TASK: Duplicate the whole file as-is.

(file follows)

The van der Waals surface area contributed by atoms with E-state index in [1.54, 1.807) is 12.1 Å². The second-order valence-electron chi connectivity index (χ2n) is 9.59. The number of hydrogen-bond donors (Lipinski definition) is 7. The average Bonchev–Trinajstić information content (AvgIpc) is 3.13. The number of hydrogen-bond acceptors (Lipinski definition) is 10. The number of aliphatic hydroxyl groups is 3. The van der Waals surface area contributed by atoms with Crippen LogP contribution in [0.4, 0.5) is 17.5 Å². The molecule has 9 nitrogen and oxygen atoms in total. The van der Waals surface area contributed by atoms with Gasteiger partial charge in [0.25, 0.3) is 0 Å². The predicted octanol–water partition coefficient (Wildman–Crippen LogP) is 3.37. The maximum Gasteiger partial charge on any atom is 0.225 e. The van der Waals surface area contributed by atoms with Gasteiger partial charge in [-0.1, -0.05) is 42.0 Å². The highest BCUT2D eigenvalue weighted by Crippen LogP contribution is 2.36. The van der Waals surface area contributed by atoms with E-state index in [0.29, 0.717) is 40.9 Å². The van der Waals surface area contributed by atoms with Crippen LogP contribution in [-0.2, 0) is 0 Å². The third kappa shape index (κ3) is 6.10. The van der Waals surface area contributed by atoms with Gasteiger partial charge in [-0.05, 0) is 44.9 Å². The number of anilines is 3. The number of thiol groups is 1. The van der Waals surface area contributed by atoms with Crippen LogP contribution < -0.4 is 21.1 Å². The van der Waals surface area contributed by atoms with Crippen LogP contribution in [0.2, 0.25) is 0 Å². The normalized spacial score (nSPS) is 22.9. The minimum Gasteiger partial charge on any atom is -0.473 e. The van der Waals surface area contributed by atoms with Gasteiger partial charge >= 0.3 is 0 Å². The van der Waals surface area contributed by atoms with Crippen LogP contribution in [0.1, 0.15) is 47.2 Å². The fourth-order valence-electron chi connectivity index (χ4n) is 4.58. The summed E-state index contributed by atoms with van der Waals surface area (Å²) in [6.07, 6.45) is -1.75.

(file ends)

The van der Waals surface area contributed by atoms with E-state index in [1.54, 1.807) is 12.1 Å². The second-order valence-electron chi connectivity index (χ2n) is 9.59. The number of hydrogen-bond donors (Lipinski definition) is 7. The average Bonchev–Trinajstić information content (AvgIpc) is 3.13. The number of hydrogen-bond acceptors (Lipinski definition) is 10. The number of aliphatic hydroxyl groups is 3. The van der Waals surface area contributed by atoms with Crippen LogP contribution in [0.4, 0.5) is 17.5 Å². The molecule has 9 nitrogen and oxygen atoms in total. The van der Waals surface area contributed by atoms with Gasteiger partial charge in [0.25, 0.3) is 0 Å². The predicted octanol–water partition coefficient (Wildman–Crippen LogP) is 3.37. The maximum Gasteiger partial charge on any atom is 0.225 e. The van der Waals surface area contributed by atoms with Gasteiger partial charge in [-0.1, -0.05) is 42.0 Å². The highest BCUT2D eigenvalue weighted by Crippen LogP contribution is 2.36. The van der Waals surface area contributed by atoms with E-state index in [0.29, 0.717) is 40.9 Å². The van der Waals surface area contributed by atoms with Crippen LogP contribution in [-0.2, 0) is 0 Å². The third kappa shape index (κ3) is 6.10. The van der Waals surface area contributed by atoms with Gasteiger partial charge in [-0.05, 0) is 44.9 Å². The number of anilines is 3. The number of thiol groups is 1. The van der Waals surface area contributed by atoms with Crippen LogP contribution < -0.4 is 21.1 Å². The van der Waals surface area contributed by atoms with Crippen LogP contribution in [0.2, 0.25) is 0 Å². The normalized spacial score (nSPS) is 22.9. The minimum Gasteiger partial charge on any atom is -0.473 e. The van der Waals surface area contributed by atoms with Gasteiger partial charge >= 0.3 is 0 Å². The van der Waals surface area contributed by atoms with Crippen LogP contribution in [0.1, 0.15) is 47.2 Å². The fourth-order valence-electron chi connectivity index (χ4n) is 4.58. The summed E-state index contributed by atoms with van der Waals surface area (Å²) in [6.07, 6.45) is -1.75.